Now when I tell people, "I cut my finger on the table saw" what they (so far) always hear is, "I cut my finger off on the table saw." I did not cut my finger off. Without showing gruesome pictures, look at your left hand and make a line across the tips of your index finger and middle finger. At about that angle, I chopped off about a dime's thickness on my middle finger.
So Ali rushed over when I got hold of her and we spent about 5 hours in the emergency department. I didn't get any stitches because there's nothing to stitch. I replace the bandages daily and have a little splint on it to keep me from bumping it into things, so I had to learn to type with three fingers on my left hand — or ls vrything I typ woul hav look lik this, I guss. It's healing up pretty fast and I'm hoping to be able to switch to smaller bandages by next week.
Anyhow, after that we went to Veneto Woodfired Pizza and Pasta (318 East Ave, was 330 East) for a delicious dinner and then went to Monty's Krown (875 Monroe Ave.) to see some bands and wait for her friend Stacie. Unfortunately, the intensity of the day's events left us too exhausted so we just went home and crawled into bed early.
On Saturday we got together and went to The Rochester Public Market (280 Union St. N.), O'Bagelo's (165 State St.), and Abundance Cooperative Market (62 Marshall St.) together ... it was quite a bit of fun. That night we headed out to this private party for some friends of mine way out in the middle of nowhere in Macedon near the Erie Canal. We were having a pretty good time but decided to cut things short and meet once again with Stacie, this time at Vertex (169 N. Chestnut St.) It's the end of their joint vacations so it was high time to party late.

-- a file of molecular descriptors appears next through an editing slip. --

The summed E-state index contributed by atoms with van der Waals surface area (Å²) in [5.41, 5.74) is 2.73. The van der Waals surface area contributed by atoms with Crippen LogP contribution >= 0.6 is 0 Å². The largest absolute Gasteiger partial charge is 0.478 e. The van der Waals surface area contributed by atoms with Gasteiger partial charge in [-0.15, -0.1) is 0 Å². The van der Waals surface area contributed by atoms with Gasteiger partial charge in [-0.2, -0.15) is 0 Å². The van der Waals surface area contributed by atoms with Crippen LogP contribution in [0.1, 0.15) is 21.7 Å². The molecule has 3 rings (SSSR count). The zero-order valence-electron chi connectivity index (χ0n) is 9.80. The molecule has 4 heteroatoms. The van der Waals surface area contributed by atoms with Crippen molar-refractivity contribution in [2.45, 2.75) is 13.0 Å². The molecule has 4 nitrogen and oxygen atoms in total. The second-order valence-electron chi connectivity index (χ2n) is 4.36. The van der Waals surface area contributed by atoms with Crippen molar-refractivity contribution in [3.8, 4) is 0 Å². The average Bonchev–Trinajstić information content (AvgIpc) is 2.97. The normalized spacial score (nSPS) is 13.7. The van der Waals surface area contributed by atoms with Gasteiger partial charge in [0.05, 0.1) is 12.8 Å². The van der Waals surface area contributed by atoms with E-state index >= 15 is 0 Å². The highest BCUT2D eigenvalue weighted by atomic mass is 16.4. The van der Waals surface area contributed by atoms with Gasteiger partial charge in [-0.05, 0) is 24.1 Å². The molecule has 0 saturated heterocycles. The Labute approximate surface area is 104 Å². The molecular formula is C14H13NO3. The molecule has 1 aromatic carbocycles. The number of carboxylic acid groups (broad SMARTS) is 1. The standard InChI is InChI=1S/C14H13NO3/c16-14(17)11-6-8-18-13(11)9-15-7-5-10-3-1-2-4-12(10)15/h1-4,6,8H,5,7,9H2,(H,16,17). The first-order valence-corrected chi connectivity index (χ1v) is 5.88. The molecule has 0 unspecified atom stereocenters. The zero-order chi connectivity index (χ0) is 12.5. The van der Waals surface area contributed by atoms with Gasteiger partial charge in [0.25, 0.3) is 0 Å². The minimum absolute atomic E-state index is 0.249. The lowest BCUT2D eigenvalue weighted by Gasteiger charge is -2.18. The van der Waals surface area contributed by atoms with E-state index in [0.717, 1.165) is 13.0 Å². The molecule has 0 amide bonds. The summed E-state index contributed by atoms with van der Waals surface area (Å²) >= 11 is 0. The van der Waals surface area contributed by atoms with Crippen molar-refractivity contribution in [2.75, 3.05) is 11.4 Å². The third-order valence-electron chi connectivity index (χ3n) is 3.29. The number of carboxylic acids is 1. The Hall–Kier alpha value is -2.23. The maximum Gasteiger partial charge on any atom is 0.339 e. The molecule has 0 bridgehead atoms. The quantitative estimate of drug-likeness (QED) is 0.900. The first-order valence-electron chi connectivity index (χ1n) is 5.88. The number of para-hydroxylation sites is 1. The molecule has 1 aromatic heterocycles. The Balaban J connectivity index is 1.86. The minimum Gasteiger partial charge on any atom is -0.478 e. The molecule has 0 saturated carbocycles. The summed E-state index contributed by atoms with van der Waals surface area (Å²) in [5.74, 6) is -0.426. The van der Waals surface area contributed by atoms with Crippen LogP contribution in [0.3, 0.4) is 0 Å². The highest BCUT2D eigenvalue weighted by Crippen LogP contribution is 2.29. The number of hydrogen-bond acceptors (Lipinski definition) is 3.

So on Sunday I got up and had a bit of black tea: my first caffeine in a week. I figured I'd give it a good old "reset" as I was up to about 8 proper (6-ounce) cups of coffee each day and it wasn't having any effect. The tea actually had an effect for a change. I guess those three disfunctional days and the mild but unstoppable headaches were worth it.
That afternoon, Ali, Stacie, and I got together once again and went to The Corn Hill Arts Festival (Frederick Douglass St. and Edinburgh St., in the Corn Hill Neighborhood) We got some food at the food court and were both disappointed and a little scared of it. I got chicken fingers and fries and discovered the ketchup had fermented while sitting in the heat. Yuck. Ali's Indian food tasted a bit off ... probably [retrospectively, definitely] not bad. I also thought the festival was much smaller and attended by far fewer people than last year. Odd.
On Tuesday we went to the Dentifit show at The Eastman Lounge (109 East Ave., at the East Avenue Commons apartments) and got to see Gaybot bring a bit of craziness to the place and then The Earl Cram Revue rock things up a bit. We didn't stay long and called it an early night once again.
Well, I'll cut it short this week [I should probably watch how I phrase things] and get some other stuff done around the house.
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About the title ... Block Island, NY was visited by the Dutch 392 years ago in 1614.
This page is Jason Olshefsky's list of things to do in Rochester, NY and the surrounding region (including nearby towns Irondequoit, Webster, Penfield, Pittsford, Victor, Henrietta, Gates, Chili, Greece, and Charlotte, and occasionally other places in Monroe County and the Western New York region.) It is updated every week with daily listings for entertainment, activities, performances, movies, music, bands, comedy, improv, poetry, storytelling, lectures, discussions, debates, theater, plays, and generally fun things to do.